Marketers underestimate the content people will create if doing
so involves a ton of action and adventure. Look at mud runs like
Warrior Dash, Spartan Race and Tough Mudder, for example. People
pay as much as $150 to take a brutal run, hop through obstacles,
jump over fires, get shocked by high-voltage electric lines and
endure completely unnecessary suffering. There's an opportunity for
brands to create these types of journeys and structure them such
that participants do make public visual stories.
Cotopaxi is way ahead of the curve on this. The Utah-based
outdoor company puts on a 24-hour adventure race called Questival
all around the country. Participants are given a Cotopaxi backpack
and swag, then they attempt to complete over 300 tasks (which are
"brand-aligned") and document them all by taking photos and videos
of the action. The Questival app requires that a lot of the images
be posted on Facebook, Twitter or Instagram to count, so the volume
of social impressions over 24 hours is remarkable. Indeed, the
first Questival, which had only 1,500 participants (versus the
20,000+ numbers a mud run can pull in), still reached 1 million
people on social media.
Choose your own
Being a "consumer" of content is a lot more fun when you're not
passive about it. Consider the immense popularity of video games;
most of them make awful movies, but the storylines are interesting
when users shape their direction. Great visual storytelling could
allow your audience to become actors in the story.
For example, "choose-your-own adventure" websites could lay out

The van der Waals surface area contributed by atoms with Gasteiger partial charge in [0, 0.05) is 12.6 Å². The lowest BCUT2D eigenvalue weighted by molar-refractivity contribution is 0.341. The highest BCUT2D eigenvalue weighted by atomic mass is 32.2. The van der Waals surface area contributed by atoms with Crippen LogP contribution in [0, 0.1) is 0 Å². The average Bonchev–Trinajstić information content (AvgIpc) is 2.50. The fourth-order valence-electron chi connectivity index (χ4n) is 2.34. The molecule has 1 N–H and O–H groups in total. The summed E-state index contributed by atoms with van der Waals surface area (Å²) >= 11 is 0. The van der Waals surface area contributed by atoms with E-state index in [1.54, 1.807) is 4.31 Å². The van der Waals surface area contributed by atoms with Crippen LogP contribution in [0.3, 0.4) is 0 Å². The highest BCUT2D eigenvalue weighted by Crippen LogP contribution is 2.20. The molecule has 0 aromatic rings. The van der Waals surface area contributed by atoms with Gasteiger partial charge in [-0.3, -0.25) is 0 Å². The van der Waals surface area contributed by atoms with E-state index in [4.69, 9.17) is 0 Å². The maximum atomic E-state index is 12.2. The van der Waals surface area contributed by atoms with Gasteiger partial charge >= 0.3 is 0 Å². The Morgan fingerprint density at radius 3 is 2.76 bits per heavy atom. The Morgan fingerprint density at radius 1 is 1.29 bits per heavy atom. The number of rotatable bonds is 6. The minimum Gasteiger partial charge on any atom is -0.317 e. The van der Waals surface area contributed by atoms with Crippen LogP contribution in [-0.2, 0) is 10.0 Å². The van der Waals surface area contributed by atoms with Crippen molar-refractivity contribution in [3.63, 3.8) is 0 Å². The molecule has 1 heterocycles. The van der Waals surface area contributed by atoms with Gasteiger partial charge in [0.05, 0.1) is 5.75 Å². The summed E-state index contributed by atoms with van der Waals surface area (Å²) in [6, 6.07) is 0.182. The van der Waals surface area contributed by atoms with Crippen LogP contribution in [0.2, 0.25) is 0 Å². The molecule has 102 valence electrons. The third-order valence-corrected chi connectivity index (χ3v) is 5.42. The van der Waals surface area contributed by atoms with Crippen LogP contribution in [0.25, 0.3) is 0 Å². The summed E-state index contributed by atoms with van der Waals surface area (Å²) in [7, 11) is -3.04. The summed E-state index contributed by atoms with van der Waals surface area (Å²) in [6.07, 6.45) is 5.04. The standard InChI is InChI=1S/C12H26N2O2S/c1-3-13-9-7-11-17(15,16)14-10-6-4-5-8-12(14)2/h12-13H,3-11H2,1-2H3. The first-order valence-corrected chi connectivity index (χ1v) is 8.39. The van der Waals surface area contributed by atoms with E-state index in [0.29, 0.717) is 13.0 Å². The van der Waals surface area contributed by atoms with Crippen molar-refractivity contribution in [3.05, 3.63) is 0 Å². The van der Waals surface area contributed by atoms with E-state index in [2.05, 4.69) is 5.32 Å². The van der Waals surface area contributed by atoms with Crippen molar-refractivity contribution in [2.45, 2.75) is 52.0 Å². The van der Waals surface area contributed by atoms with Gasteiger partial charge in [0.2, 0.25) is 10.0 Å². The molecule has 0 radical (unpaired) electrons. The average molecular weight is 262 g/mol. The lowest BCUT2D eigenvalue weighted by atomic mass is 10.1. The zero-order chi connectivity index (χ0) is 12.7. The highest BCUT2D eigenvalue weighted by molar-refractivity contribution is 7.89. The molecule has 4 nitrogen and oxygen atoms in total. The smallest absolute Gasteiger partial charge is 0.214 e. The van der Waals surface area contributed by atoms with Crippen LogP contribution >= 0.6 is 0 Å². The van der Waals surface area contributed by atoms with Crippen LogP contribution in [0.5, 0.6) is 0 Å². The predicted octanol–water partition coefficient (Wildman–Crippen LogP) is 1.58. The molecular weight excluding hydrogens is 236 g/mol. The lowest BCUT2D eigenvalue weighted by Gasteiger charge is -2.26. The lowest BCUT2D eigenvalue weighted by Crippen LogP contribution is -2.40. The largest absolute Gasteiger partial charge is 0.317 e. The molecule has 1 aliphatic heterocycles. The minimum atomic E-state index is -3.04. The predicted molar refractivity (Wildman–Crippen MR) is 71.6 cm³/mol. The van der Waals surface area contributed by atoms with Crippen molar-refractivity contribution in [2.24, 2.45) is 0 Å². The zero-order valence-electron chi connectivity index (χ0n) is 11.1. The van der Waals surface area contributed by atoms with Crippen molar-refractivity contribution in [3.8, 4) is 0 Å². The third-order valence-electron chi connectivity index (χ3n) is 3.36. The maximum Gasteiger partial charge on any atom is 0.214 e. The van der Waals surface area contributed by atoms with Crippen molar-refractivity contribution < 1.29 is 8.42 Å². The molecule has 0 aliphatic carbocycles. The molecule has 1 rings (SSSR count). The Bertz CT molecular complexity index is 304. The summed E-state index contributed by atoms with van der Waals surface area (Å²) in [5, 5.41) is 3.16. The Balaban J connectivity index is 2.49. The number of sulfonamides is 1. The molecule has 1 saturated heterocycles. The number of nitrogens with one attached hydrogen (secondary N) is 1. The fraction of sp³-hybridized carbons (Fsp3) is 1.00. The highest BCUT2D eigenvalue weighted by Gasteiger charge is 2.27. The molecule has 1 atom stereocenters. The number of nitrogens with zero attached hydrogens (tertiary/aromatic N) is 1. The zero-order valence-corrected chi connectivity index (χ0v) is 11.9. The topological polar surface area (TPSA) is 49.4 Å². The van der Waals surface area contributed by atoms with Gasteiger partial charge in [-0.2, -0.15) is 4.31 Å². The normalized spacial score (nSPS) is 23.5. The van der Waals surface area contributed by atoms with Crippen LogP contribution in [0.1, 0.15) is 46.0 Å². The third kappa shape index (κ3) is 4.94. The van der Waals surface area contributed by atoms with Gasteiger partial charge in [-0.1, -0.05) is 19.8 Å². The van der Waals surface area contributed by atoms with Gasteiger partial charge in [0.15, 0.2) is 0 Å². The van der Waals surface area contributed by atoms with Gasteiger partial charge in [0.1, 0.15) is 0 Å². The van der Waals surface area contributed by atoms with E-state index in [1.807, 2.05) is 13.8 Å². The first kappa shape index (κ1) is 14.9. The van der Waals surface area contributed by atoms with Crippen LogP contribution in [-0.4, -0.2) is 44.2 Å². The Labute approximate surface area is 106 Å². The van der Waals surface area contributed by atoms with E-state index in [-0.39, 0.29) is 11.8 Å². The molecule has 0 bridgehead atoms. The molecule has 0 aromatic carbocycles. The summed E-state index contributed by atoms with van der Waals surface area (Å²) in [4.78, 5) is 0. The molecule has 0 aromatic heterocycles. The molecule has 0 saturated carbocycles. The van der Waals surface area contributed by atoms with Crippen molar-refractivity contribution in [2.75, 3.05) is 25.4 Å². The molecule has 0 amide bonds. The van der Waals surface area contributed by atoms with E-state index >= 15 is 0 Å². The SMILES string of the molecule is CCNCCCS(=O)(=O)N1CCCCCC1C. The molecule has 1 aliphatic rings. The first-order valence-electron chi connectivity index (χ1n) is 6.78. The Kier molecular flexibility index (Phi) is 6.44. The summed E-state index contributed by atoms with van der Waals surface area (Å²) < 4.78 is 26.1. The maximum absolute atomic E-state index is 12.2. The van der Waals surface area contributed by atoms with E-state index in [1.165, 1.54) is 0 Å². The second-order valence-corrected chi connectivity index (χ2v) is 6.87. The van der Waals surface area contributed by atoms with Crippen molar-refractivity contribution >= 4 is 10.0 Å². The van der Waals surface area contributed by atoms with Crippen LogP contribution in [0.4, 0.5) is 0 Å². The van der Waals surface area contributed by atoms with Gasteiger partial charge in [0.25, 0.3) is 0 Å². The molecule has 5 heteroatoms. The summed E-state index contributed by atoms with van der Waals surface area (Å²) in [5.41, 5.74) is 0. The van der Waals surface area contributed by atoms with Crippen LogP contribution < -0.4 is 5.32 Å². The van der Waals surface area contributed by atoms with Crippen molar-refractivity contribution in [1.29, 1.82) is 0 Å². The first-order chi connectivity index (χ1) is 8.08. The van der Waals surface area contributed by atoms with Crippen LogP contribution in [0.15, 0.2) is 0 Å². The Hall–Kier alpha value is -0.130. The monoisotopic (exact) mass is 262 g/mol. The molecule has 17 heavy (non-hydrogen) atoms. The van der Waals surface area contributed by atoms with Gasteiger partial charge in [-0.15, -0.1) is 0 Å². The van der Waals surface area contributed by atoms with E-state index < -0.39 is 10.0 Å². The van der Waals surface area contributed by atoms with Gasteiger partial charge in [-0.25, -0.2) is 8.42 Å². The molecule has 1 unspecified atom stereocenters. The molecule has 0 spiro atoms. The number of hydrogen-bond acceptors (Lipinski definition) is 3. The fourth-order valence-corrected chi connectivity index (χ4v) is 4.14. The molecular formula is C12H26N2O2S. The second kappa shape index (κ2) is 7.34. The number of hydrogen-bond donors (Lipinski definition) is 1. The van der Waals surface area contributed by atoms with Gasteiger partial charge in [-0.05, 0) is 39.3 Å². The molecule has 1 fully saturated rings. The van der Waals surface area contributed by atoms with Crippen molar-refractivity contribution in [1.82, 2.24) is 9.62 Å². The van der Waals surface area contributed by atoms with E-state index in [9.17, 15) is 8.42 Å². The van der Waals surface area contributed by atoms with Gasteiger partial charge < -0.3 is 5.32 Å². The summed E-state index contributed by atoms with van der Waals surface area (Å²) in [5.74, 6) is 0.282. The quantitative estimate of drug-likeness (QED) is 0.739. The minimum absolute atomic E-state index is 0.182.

a visual story according to what the user clicks on or manipulates
in the site. A smart marketer could let the visitors enter their
name, input their role in the business, check the box on one of
five to six potential problems, maybe select some parameters for
the solution (user base, vertical, CRM solution integrations), and
then see a personalized animation or series of images that address
If you're looking for quick visual hits for social media, memes
are your best bet.
Memes are effective for a few reasons. First, they are built on
established images that are widely recognized, highly contextual
and often connected to historical figures, movies, books and other
reservoirs of cultural capital. Thus, they have an implicit story
that requires no explaining. Second, with a little brainstorming,
you can make them funny. You don't need to be a pro comedian to
work a meme. Finally, and most importantly, they make you, the
marketer, seem like a human being.
People trade memes with friends, family and co-workers because
they want to make a point in a captivating way. Good meme selection
(and captioning) helps build social capital. Everyone has that one
friend who emails or posts the worst articles, memes and videos. On
Facebook, usually that "friend" is a brand. Don't be that
Fake it and you won't make it
A lot of visual content has no purpose whatsoever. Some
infographics and videos look snazzy, but that doesn't mean they're
useful, educational, inspiring, entertaining or hopefully some
combination of all four.
Visual stories have power rooted in 35,000 years of human
history, but if your intention is to promote a brand and its
products, you need a perspective, not just great aesthetics.
Without an argument, a mission or some reason people should care,
you can desensitize your audience and reduce your marketing to
People want to feel alive, so don't just jump on the latest
"content consumption" trend. If you try out visual storytelling,
break conventions and do something new.